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Ian Smith Graduate Researcher, Law Melbourne

My research is exploring the socio-political factors which have influenced changes to policy and practice governing donor conception in Victoria.

(By way of explanation: donor conception is using donated sperm or eggs to create pregnancies for infertile or same-sex couples, or single mothers by choice.)

My particular focus is the Assisted Reproductive Treatment Amendment Act 2016. That Act retrospectively removed anonymity from sperm donors of the 1970’s and 1980’s – granting donor conceived people the right to know the identity of their biological fathers - the sperm donors.

A key element in the 2016 legislation was retrospectivity – removing promises of anonymity made more than 30 years ago.
Retrospective law change such as this is uncommon. It runs against a basic principle of law that one ought to know what the law is at any given time, so that one can act in accordance with and rely on that law. Retrospective legislation shifts the goal posts after the game has commenced.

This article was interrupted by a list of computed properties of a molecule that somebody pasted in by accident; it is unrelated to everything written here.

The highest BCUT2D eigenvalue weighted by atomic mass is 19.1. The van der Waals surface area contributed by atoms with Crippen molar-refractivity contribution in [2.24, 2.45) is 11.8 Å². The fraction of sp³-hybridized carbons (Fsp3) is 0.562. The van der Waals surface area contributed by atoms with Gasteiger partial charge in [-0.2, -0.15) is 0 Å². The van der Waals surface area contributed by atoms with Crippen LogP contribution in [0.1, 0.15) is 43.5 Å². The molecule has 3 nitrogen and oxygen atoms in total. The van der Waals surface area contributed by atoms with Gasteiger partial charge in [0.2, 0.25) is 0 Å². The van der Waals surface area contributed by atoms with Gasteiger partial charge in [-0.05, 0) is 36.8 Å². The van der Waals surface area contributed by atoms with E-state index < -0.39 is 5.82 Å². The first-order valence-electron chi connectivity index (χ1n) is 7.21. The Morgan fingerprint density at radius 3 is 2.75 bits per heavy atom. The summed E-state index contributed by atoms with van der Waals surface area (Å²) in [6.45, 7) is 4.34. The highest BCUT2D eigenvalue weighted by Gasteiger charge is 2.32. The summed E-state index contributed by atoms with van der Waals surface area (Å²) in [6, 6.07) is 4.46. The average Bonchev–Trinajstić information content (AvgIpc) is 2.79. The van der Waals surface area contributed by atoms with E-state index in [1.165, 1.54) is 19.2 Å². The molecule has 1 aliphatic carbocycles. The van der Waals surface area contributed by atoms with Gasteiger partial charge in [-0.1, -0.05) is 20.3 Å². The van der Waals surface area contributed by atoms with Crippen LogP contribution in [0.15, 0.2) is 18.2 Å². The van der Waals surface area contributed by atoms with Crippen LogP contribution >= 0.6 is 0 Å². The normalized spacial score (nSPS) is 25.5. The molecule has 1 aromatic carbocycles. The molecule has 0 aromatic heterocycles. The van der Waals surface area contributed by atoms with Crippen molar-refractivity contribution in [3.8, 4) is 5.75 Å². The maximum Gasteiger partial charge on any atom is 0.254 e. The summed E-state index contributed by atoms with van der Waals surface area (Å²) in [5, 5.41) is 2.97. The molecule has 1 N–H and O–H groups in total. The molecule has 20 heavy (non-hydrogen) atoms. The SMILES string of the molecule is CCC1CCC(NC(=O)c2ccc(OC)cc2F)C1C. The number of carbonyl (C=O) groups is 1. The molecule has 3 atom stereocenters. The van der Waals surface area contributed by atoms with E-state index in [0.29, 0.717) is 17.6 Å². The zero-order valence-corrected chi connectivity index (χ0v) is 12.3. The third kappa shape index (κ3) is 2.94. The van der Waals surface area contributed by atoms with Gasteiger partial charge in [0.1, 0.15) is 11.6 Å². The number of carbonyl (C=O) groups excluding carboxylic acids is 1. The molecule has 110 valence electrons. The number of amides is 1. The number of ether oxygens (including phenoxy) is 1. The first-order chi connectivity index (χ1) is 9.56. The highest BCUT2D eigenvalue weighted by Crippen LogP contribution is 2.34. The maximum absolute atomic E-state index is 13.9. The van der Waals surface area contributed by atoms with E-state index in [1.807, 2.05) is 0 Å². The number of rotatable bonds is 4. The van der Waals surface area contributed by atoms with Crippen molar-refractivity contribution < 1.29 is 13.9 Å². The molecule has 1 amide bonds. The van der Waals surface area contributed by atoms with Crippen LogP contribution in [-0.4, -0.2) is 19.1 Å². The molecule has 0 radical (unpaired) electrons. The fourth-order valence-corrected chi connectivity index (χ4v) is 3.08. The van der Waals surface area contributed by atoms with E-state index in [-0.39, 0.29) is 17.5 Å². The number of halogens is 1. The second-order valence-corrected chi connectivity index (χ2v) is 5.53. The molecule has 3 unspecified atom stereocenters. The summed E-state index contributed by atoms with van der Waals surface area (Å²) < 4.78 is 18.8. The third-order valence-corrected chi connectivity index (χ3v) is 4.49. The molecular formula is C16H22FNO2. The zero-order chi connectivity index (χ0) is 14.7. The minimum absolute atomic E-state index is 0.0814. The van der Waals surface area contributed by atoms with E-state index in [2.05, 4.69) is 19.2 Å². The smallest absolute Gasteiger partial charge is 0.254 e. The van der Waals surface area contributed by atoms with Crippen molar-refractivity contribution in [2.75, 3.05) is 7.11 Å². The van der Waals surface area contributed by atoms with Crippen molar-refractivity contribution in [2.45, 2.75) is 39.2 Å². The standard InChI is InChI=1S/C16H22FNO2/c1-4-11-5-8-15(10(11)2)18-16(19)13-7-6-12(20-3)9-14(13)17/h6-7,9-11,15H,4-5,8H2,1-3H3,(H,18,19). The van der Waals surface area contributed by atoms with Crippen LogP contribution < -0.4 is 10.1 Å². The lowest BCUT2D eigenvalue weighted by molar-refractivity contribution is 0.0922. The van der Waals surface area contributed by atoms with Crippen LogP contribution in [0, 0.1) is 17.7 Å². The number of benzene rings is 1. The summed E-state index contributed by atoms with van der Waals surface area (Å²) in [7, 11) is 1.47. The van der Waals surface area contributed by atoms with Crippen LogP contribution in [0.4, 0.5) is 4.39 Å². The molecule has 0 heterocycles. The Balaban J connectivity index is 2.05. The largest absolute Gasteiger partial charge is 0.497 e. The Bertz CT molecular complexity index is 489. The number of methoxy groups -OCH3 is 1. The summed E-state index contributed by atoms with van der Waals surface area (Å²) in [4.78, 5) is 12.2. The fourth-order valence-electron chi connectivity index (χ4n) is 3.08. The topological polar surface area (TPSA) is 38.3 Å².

I’m interested in finding out how the legislators in the Victorian Parliament were persuaded to make that retrospective change. How it was that they were persuaded by the right-to-know arguments from the donor-conceived people - born back in the 70’s and 80’s and many of whom now are very very insistent on their right to know about their genetic identity.


selected publications